Re: merging two independant Java programs into one Java program running two threads?

From:
Eric Sosman <esosman@comcast-dot-net.invalid>
Newsgroups:
comp.lang.java.programmer
Date:
Mon, 27 Oct 2014 10:57:39 -0400
Message-ID:
<m2lmgu$lpv$1@dont-email.me>
On 10/27/2014 9:33 AM, John wrote:

Hi:

I have two independent Java programs. Program A is a GUI program. Program B continuously take screen shots every 5 seconds and save them into PNG picture files.

Right now, I start running Java Program B first, then start Program A, doing GUI interaction etc.

I hope to merge the two into one Java program which runs the original two programs by two interdependent processes or threads(not sure which one is correct. Help please). And I would like to have this feature: when GUI interaction by me proceeds to certain stage, e.g. when I click Button 'XYZ' on the GUI, the process/thread taking screen shots halts. After a while, when I click another button, the halted process/thread proceeds again. At the end, when I quit the GUI program, the process/thread taking the screen shots ends as well.

I think this makes me learn multi-thread programming or inter-process communication. If you could shed some light on this project, I would greatly appreciate it.


     This can be done with two threads or with two processes. (The
distinction: Two threads can run in the same Java Virtual Machine in
one process, or two processes each with its own JVM can run one thread
apiece.) It will be easier with two threads in one JVM, because it's
easier to communicate between activities in the same JVM than to chat
with an activity in a different JVM.

     Either way, though, the notion of "independent programs" is not
tenable. You want Program B's behavior to depend on the state of
Program A, which it could not do if they were independent. Program B
needs to be made aware of what's going on in A, or else it can't know
when to collect screen captures and when to sit idle.

     There are many ways to arrange the behavior you describe, but I
think the simplest might be for A to maintain a public field that
describes its own state: running (hey, look at me!), hidden (no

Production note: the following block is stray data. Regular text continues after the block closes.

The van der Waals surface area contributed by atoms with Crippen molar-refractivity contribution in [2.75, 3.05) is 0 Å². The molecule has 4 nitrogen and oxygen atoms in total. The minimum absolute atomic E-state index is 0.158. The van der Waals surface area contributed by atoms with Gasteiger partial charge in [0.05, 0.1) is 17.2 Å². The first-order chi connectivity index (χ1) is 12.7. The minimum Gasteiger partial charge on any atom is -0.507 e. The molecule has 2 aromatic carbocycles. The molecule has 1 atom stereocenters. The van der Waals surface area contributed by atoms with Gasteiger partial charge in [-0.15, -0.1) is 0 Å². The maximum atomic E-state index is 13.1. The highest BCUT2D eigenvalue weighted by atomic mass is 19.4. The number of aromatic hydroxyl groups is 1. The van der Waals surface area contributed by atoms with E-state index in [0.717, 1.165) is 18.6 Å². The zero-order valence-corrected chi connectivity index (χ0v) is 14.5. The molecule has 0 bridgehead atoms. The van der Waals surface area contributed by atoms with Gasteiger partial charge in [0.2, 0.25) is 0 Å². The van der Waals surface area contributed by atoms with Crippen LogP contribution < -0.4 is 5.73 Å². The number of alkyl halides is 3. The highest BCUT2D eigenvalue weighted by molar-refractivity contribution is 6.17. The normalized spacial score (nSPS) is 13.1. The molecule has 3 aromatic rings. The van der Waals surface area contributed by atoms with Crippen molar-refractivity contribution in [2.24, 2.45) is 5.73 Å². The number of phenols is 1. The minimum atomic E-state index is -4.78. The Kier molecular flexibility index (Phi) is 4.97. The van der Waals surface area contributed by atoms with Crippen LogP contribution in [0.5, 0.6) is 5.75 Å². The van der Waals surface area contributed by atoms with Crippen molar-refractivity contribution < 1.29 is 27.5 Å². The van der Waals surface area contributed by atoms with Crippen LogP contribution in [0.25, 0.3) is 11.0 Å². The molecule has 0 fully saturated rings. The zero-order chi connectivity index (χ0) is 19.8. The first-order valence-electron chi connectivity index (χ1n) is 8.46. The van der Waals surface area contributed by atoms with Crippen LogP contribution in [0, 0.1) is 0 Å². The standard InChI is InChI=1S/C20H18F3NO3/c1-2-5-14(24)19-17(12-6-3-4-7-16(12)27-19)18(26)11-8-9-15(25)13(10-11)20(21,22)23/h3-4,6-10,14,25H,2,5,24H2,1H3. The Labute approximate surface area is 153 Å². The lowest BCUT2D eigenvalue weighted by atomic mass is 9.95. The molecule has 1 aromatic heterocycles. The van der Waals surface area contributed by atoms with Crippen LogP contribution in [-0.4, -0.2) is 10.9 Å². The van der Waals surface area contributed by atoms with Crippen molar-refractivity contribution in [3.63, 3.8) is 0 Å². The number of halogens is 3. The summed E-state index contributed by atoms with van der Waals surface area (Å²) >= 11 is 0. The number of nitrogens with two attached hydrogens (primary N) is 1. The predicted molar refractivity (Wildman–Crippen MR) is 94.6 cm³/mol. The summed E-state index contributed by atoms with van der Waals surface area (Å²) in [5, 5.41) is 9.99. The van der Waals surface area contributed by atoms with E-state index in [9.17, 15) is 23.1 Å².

peeking, please), or finished:

    enum State { RUNNING, HIDDEN, FINISHED };

    class StateHolder {
        private State current;
        synchronized void setState(State newState) {
            current = newState;
            notifyAll(); // in case someone's in wait()
        }
        synchronized State getState() {
            return current;
        }
    }

    class A {
        ...
        public final StateHolder state = new StateHolder();
        ...
        // A is starting and allows B to view it:
        state.setState(RUNNING);
        ...
        // A wants some privacy:
        state.setState(HIDDEN);
        ...
        // A is about to stop running:
        state.setState(FINISHED);
        ...
    }

     Meanwhile, class B can run on a Timer (or similar) that executes
it every five seconds regardless of what A is doing -- *except* that
each time B runs it checks A's status:

    class B implements Runnable {
        private final A myPartner;
        ...
        public B(A partner) {
           this.myPartner = partner;
           ...
        }
        ...
        @Override
        public void run() {
            // Arrange to have the Timer (or whatever) execute this
            // method periodically.
            synchronized (myPartner.state) {
                while (myPartner.state.getState() == State.HIDDEN) {
                    myPartner.state.wait(); // ... for notifyAll()
                }
                if (myPartner.state.getState() == State.FINISHED) {
                    // A's finished; B should now finish, too.
                }
            }
            // A is neither HIDDEN nor FINISHED, hence RUNNING:
            // do the screen capture and return, then let the Timer
            // re-execute "by and by."
        }
        ...
    }

     This is a very basic -- some might say "crude" -- way to accomplish
your goal, and there are many others with different characteristics and
different degrees of sophistication. You might choose to do things a
little differently from what I've shown. For example, if the B above
finds its A in the HIDDEN state it blocks until the state changes to
something else, probably disrupting the regularity of the timed events.
You might instead decide to have B simply return if A is HIDDEN, the
idea being that the Timer will re-awaken it soon for another try. It
depends what you want ...

--
esosman@comcast-dot-net.invalid

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